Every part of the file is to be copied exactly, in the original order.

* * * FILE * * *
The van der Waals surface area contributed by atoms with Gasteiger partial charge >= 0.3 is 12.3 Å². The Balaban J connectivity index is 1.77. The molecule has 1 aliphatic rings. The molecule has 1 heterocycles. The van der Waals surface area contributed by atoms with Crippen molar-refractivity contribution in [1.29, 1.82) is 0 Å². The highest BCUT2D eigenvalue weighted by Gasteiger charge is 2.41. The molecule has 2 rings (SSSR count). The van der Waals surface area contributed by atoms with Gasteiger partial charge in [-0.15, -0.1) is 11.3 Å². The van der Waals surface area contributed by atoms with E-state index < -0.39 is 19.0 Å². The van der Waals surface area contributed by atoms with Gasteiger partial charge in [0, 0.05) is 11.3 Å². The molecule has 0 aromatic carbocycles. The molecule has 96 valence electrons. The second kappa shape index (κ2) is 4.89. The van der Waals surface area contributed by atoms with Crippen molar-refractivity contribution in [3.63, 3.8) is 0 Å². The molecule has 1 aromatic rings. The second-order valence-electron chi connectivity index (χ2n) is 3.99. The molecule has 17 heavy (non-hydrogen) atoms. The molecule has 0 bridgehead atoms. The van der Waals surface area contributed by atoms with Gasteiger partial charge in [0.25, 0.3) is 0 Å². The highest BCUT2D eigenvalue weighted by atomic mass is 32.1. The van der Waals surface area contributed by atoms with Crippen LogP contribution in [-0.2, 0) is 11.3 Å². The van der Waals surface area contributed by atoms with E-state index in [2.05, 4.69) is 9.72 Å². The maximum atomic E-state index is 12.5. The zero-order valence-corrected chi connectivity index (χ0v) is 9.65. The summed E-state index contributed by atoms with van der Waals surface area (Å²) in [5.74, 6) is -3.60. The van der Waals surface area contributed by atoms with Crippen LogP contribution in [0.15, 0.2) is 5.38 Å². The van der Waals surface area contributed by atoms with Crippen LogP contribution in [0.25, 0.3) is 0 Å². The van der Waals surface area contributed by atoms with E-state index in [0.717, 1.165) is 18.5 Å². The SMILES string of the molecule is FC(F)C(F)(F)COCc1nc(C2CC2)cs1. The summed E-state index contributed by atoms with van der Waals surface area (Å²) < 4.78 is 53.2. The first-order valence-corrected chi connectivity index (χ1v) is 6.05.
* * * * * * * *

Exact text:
The van der Waals surface area contributed by atoms with Gasteiger partial charge >= 0.3 is 12.3 Å². The Balaban J connectivity index is 1.77. The molecule has 1 aliphatic rings. The molecule has 1 heterocycles. The van der Waals surface area contributed by atoms with Crippen molar-refractivity contribution in [1.29, 1.82) is 0 Å². The highest BCUT2D eigenvalue weighted by Gasteiger charge is 2.41. The molecule has 2 rings (SSSR count). The van der Waals surface area contributed by atoms with Gasteiger partial charge in [-0.15, -0.1) is 11.3 Å². The van der Waals surface area contributed by atoms with E-state index < -0.39 is 19.0 Å². The van der Waals surface area contributed by atoms with Gasteiger partial charge in [0, 0.05) is 11.3 Å². The molecule has 0 aromatic carbocycles. The molecule has 96 valence electrons. The second kappa shape index (κ2) is 4.89. The van der Waals surface area contributed by atoms with Crippen molar-refractivity contribution in [3.63, 3.8) is 0 Å². The molecule has 1 aromatic rings. The second-order valence-electron chi connectivity index (χ2n) is 3.99. The molecule has 17 heavy (non-hydrogen) atoms. The molecule has 0 bridgehead atoms. The van der Waals surface area contributed by atoms with Gasteiger partial charge in [0.25, 0.3) is 0 Å². The highest BCUT2D eigenvalue weighted by atomic mass is 32.1. The van der Waals surface area contributed by atoms with Crippen LogP contribution in [-0.2, 0) is 11.3 Å². The van der Waals surface area contributed by atoms with E-state index in [2.05, 4.69) is 9.72 Å². The maximum atomic E-state index is 12.5. The zero-order valence-corrected chi connectivity index (χ0v) is 9.65. The summed E-state index contributed by atoms with van der Waals surface area (Å²) in [5.74, 6) is -3.60. The van der Waals surface area contributed by atoms with Crippen LogP contribution in [0.15, 0.2) is 5.38 Å². The van der Waals surface area contributed by atoms with Crippen LogP contribution in [0.25, 0.3) is 0 Å². The van der Waals surface area contributed by atoms with E-state index in [0.717, 1.165) is 18.5 Å². The SMILES string of the molecule is FC(F)C(F)(F)COCc1nc(C2CC2)cs1. The summed E-state index contributed by atoms with van der Waals surface area (Å²) < 4.78 is 53.2. The first-order valence-corrected chi connectivity index (χ1v) is 6.05.